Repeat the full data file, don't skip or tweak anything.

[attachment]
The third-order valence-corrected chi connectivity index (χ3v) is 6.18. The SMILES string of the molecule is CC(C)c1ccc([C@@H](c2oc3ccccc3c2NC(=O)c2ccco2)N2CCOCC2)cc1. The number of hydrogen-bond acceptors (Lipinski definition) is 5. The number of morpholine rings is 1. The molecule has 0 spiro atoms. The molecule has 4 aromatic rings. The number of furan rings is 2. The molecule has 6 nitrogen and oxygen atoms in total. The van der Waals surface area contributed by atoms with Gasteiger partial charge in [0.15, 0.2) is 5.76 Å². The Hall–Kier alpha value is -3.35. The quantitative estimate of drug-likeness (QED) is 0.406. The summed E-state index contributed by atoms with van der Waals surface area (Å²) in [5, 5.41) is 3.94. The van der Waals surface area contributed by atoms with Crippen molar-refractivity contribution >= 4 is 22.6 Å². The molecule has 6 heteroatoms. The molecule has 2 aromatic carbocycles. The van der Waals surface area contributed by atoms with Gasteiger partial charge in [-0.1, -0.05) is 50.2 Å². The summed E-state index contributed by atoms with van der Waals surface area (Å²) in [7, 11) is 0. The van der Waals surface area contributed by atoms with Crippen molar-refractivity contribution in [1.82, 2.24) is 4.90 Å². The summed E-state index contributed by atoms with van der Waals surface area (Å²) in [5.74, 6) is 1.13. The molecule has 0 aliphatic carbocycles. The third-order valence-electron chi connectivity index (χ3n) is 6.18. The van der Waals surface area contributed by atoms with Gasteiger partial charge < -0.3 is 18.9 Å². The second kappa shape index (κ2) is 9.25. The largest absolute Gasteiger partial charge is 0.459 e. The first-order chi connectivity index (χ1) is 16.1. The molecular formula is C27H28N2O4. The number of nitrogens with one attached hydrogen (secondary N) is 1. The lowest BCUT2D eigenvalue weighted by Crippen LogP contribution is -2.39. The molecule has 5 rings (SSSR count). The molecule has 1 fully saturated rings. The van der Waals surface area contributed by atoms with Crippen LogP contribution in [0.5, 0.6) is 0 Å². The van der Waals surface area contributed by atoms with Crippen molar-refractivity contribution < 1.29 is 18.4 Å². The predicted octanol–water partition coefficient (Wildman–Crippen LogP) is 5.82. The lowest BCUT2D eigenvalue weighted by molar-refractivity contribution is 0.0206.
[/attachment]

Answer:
The third-order valence-corrected chi connectivity index (χ3v) is 6.18. The SMILES string of the molecule is CC(C)c1ccc([C@@H](c2oc3ccccc3c2NC(=O)c2ccco2)N2CCOCC2)cc1. The number of hydrogen-bond acceptors (Lipinski definition) is 5. The number of morpholine rings is 1. The molecule has 0 spiro atoms. The molecule has 4 aromatic rings. The number of furan rings is 2. The molecule has 6 nitrogen and oxygen atoms in total. The van der Waals surface area contributed by atoms with Gasteiger partial charge in [0.15, 0.2) is 5.76 Å². The Hall–Kier alpha value is -3.35. The quantitative estimate of drug-likeness (QED) is 0.406. The summed E-state index contributed by atoms with van der Waals surface area (Å²) in [5, 5.41) is 3.94. The van der Waals surface area contributed by atoms with Crippen molar-refractivity contribution >= 4 is 22.6 Å². The molecule has 6 heteroatoms. The molecule has 2 aromatic carbocycles. The van der Waals surface area contributed by atoms with Gasteiger partial charge in [-0.1, -0.05) is 50.2 Å². The summed E-state index contributed by atoms with van der Waals surface area (Å²) in [7, 11) is 0. The van der Waals surface area contributed by atoms with Crippen molar-refractivity contribution in [1.82, 2.24) is 4.90 Å². The summed E-state index contributed by atoms with van der Waals surface area (Å²) in [5.74, 6) is 1.13. The molecule has 0 aliphatic carbocycles. The third-order valence-electron chi connectivity index (χ3n) is 6.18. The van der Waals surface area contributed by atoms with Gasteiger partial charge < -0.3 is 18.9 Å². The second kappa shape index (κ2) is 9.25. The largest absolute Gasteiger partial charge is 0.459 e. The first-order chi connectivity index (χ1) is 16.1. The molecular formula is C27H28N2O4. The number of nitrogens with one attached hydrogen (secondary N) is 1. The lowest BCUT2D eigenvalue weighted by Crippen LogP contribution is -2.39. The molecule has 5 rings (SSSR count). The molecule has 1 fully saturated rings. The van der Waals surface area contributed by atoms with Crippen LogP contribution in [0.5, 0.6) is 0 Å². The van der Waals surface area contributed by atoms with Crippen molar-refractivity contribution < 1.29 is 18.4 Å². The predicted octanol–water partition coefficient (Wildman–Crippen LogP) is 5.82. The lowest BCUT2D eigenvalue weighted by molar-refractivity contribution is 0.0206.